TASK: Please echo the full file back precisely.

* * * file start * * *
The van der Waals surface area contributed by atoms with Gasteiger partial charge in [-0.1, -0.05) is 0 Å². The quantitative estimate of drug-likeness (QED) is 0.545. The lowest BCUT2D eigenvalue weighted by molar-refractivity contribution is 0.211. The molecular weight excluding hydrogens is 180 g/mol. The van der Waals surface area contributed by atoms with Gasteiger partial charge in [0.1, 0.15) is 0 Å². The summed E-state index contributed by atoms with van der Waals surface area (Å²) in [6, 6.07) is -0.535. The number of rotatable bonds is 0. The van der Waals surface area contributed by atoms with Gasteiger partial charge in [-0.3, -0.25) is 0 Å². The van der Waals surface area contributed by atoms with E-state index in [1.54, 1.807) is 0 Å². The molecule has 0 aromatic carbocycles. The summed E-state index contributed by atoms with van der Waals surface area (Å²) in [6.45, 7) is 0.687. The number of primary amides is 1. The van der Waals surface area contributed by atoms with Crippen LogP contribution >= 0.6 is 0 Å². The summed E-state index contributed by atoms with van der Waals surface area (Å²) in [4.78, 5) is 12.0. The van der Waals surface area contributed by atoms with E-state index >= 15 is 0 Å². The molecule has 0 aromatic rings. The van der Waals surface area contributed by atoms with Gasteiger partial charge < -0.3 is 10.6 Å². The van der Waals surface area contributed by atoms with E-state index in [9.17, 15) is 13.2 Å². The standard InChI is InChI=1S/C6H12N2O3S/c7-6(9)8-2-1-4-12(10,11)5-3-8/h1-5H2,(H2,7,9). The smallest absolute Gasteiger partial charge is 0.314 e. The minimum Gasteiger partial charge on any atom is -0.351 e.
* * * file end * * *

The van der Waals surface area contributed by atoms with Gasteiger partial charge in [-0.1, -0.05) is 0 Å². The quantitative estimate of drug-likeness (QED) is 0.545. The lowest BCUT2D eigenvalue weighted by molar-refractivity contribution is 0.211. The molecular weight excluding hydrogens is 180 g/mol. The van der Waals surface area contributed by atoms with Gasteiger partial charge in [0.1, 0.15) is 0 Å². The summed E-state index contributed by atoms with van der Waals surface area (Å²) in [6, 6.07) is -0.535. The number of rotatable bonds is 0. The van der Waals surface area contributed by atoms with Gasteiger partial charge in [-0.3, -0.25) is 0 Å². The van der Waals surface area contributed by atoms with E-state index in [1.54, 1.807) is 0 Å². The molecule has 0 aromatic carbocycles. The summed E-state index contributed by atoms with van der Waals surface area (Å²) in [6.45, 7) is 0.687. The number of primary amides is 1. The van der Waals surface area contributed by atoms with Crippen LogP contribution >= 0.6 is 0 Å². The summed E-state index contributed by atoms with van der Waals surface area (Å²) in [4.78, 5) is 12.0. The van der Waals surface area contributed by atoms with E-state index >= 15 is 0 Å². The molecule has 0 aromatic rings. The van der Waals surface area contributed by atoms with Gasteiger partial charge < -0.3 is 10.6 Å². The van der Waals surface area contributed by atoms with E-state index in [9.17, 15) is 13.2 Å². The standard InChI is InChI=1S/C6H12N2O3S/c7-6(9)8-2-1-4-12(10,11)5-3-8/h1-5H2,(H2,7,9). The smallest absolute Gasteiger partial charge is 0.314 e. The minimum Gasteiger partial charge on any atom is -0.351 e.